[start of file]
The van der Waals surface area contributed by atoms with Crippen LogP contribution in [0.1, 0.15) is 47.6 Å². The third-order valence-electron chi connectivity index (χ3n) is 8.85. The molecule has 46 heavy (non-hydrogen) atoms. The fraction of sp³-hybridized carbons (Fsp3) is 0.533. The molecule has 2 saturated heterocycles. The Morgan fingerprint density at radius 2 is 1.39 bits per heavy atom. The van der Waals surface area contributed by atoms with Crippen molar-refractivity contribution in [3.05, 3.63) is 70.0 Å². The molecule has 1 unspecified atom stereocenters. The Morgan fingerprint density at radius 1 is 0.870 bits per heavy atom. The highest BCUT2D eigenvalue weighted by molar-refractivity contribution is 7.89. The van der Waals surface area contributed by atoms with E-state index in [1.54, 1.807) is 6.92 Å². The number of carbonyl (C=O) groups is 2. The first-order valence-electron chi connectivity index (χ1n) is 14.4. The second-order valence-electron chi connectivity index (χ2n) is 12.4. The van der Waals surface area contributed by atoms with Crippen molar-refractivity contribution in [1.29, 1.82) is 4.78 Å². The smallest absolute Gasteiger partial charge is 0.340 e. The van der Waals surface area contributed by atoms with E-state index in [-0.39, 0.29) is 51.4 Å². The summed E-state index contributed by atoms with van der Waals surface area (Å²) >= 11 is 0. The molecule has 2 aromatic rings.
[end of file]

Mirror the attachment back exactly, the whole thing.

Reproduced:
The van der Waals surface area contributed by atoms with Crippen LogP contribution in [0.1, 0.15) is 47.6 Å². The third-order valence-electron chi connectivity index (χ3n) is 8.85. The molecule has 46 heavy (non-hydrogen) atoms. The fraction of sp³-hybridized carbons (Fsp3) is 0.533. The molecule has 2 saturated heterocycles. The Morgan fingerprint density at radius 2 is 1.39 bits per heavy atom. The van der Waals surface area contributed by atoms with Crippen molar-refractivity contribution in [3.05, 3.63) is 70.0 Å². The molecule has 1 unspecified atom stereocenters. The Morgan fingerprint density at radius 1 is 0.870 bits per heavy atom. The highest BCUT2D eigenvalue weighted by molar-refractivity contribution is 7.89. The van der Waals surface area contributed by atoms with E-state index in [1.54, 1.807) is 6.92 Å². The number of carbonyl (C=O) groups is 2. The first-order valence-electron chi connectivity index (χ1n) is 14.4. The second-order valence-electron chi connectivity index (χ2n) is 12.4. The van der Waals surface area contributed by atoms with Crippen molar-refractivity contribution in [1.29, 1.82) is 4.78 Å². The smallest absolute Gasteiger partial charge is 0.340 e. The van der Waals surface area contributed by atoms with E-state index in [-0.39, 0.29) is 51.4 Å². The summed E-state index contributed by atoms with van der Waals surface area (Å²) >= 11 is 0. The molecule has 2 aromatic rings.